$4 Billion (by back-of-the-napkin estimates) is about to pour into the Commonwealth of Pennsylvania from the federal government, for those projects explicitly such as alternative energy infrastructure which are both objectively worthwhile and "shovel-ready".

The narrative of a smoky old city figuratively fanning away the soot from its hellish past is astounding. Windmills, if done properly (no advertising) can be aesthetically charming, and would blend almost seamlessly with our "built environment" -- fancifully engineered bridges and inclines, industrial relics of all kinds riddled along the riverbank and up the slopes of Mt. Washington. These 21st-century energy mills could win renown as the greatest of the Seven Wonders of the Obaman World.

This is brilliant. If it works as it is supposed to (pending of course assessments of both neighborhood impacts and incidental environmental impacts), it will save the region money for decades to come and be a source of support, instead of exerting a continuing drag on our economy like some of the massive investments of the past.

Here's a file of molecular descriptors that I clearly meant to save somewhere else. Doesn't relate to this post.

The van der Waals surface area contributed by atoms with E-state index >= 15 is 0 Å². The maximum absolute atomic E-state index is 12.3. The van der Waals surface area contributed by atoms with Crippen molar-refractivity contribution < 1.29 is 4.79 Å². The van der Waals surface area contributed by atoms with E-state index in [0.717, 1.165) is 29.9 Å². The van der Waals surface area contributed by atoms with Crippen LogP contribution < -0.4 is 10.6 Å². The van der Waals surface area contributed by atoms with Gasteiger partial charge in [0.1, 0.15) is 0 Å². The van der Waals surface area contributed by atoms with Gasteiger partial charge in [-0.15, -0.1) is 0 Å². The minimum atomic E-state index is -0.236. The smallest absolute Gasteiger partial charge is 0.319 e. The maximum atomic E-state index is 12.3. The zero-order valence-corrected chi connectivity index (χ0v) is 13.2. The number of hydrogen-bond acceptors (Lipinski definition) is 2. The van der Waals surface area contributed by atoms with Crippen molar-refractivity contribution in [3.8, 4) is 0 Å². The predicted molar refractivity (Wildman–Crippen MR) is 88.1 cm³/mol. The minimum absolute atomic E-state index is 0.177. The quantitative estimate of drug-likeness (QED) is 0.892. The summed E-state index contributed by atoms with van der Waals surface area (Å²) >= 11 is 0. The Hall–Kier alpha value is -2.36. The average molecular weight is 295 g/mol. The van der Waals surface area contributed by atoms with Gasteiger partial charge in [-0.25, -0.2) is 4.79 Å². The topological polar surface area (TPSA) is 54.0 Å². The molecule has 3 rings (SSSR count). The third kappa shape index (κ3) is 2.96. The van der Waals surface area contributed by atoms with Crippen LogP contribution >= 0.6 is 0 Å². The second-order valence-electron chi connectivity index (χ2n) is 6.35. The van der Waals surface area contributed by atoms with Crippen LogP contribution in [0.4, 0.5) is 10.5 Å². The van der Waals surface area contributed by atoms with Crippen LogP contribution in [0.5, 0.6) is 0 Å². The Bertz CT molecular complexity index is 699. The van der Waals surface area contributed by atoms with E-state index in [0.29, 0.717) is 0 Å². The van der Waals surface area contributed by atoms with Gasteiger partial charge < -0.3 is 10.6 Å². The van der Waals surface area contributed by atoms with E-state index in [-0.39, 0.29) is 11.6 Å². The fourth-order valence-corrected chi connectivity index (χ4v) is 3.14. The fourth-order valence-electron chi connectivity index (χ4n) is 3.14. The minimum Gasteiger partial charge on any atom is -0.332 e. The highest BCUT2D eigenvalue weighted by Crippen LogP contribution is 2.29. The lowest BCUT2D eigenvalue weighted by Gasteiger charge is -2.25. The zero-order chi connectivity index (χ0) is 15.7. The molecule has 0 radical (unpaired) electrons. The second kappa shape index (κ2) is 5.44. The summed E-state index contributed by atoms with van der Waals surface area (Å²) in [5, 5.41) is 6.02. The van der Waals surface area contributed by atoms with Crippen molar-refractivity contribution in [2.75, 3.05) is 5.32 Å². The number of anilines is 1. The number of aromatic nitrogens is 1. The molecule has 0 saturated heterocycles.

This is how serious I am about this project: zoning and bureaucratic realities being what they are, and given the magnitude of this undertaking, I would not object to the City hiring for these purposes some kind of special consultant. He or she would have to be a zoning expert -- certified as an expert -- to present, negotiate, and advance the position of the Mayor in moving the project forward. And to do that and that alone, since it's obviously such a high-value, signature public investment, requiring total focus. I would welcome it.

Aside from that, Mr. Mayor -- what else can we do, quickly? President Obama will want a brief with something scrawled out upon it by the 3rd or 4th week of January. Isn't a lot of that property along the hill crest For Rent?

Photo: AP: Sandy Huffaker